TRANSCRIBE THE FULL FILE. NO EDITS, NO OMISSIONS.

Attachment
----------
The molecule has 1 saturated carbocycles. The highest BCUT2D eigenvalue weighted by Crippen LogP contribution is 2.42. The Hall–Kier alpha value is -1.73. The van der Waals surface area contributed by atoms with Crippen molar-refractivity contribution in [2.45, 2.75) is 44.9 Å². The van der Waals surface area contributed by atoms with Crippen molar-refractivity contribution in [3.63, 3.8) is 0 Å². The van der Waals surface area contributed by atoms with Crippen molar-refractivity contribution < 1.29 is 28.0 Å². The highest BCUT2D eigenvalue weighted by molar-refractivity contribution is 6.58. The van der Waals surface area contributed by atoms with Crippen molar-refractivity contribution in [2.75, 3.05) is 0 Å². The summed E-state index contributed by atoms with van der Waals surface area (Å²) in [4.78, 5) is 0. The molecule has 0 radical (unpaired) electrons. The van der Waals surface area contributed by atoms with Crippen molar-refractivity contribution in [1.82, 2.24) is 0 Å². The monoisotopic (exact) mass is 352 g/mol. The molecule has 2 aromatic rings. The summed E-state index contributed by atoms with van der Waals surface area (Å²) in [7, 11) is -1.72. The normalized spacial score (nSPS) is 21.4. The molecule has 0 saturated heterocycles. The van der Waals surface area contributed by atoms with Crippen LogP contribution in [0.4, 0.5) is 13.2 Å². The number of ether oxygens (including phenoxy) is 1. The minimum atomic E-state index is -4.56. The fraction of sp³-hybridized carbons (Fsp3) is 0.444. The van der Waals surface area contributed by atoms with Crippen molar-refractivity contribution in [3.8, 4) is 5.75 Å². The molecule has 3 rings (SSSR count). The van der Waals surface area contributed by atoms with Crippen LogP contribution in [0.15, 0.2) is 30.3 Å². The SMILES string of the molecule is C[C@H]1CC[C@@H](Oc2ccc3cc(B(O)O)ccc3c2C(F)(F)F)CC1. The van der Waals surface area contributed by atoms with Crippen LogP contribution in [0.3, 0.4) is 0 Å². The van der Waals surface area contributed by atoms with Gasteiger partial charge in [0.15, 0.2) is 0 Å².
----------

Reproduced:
The molecule has 1 saturated carbocycles. The highest BCUT2D eigenvalue weighted by Crippen LogP contribution is 2.42. The Hall–Kier alpha value is -1.73. The van der Waals surface area contributed by atoms with Crippen molar-refractivity contribution in [2.45, 2.75) is 44.9 Å². The van der Waals surface area contributed by atoms with Crippen molar-refractivity contribution in [3.63, 3.8) is 0 Å². The van der Waals surface area contributed by atoms with Crippen molar-refractivity contribution < 1.29 is 28.0 Å². The highest BCUT2D eigenvalue weighted by molar-refractivity contribution is 6.58. The van der Waals surface area contributed by atoms with Crippen molar-refractivity contribution in [2.75, 3.05) is 0 Å². The summed E-state index contributed by atoms with van der Waals surface area (Å²) in [4.78, 5) is 0. The molecule has 0 radical (unpaired) electrons. The van der Waals surface area contributed by atoms with Crippen molar-refractivity contribution in [1.82, 2.24) is 0 Å². The monoisotopic (exact) mass is 352 g/mol. The molecule has 2 aromatic rings. The summed E-state index contributed by atoms with van der Waals surface area (Å²) in [7, 11) is -1.72. The normalized spacial score (nSPS) is 21.4. The molecule has 0 saturated heterocycles. The van der Waals surface area contributed by atoms with Crippen LogP contribution in [0.4, 0.5) is 13.2 Å². The number of ether oxygens (including phenoxy) is 1. The minimum atomic E-state index is -4.56. The fraction of sp³-hybridized carbons (Fsp3) is 0.444. The van der Waals surface area contributed by atoms with Crippen molar-refractivity contribution in [3.8, 4) is 5.75 Å². The molecule has 3 rings (SSSR count). The van der Waals surface area contributed by atoms with Crippen LogP contribution in [0.15, 0.2) is 30.3 Å². The SMILES string of the molecule is C[C@H]1CC[C@@H](Oc2ccc3cc(B(O)O)ccc3c2C(F)(F)F)CC1. The van der Waals surface area contributed by atoms with Crippen LogP contribution in [0.3, 0.4) is 0 Å². The van der Waals surface area contributed by atoms with Gasteiger partial charge in [0.15, 0.2) is 0 Å².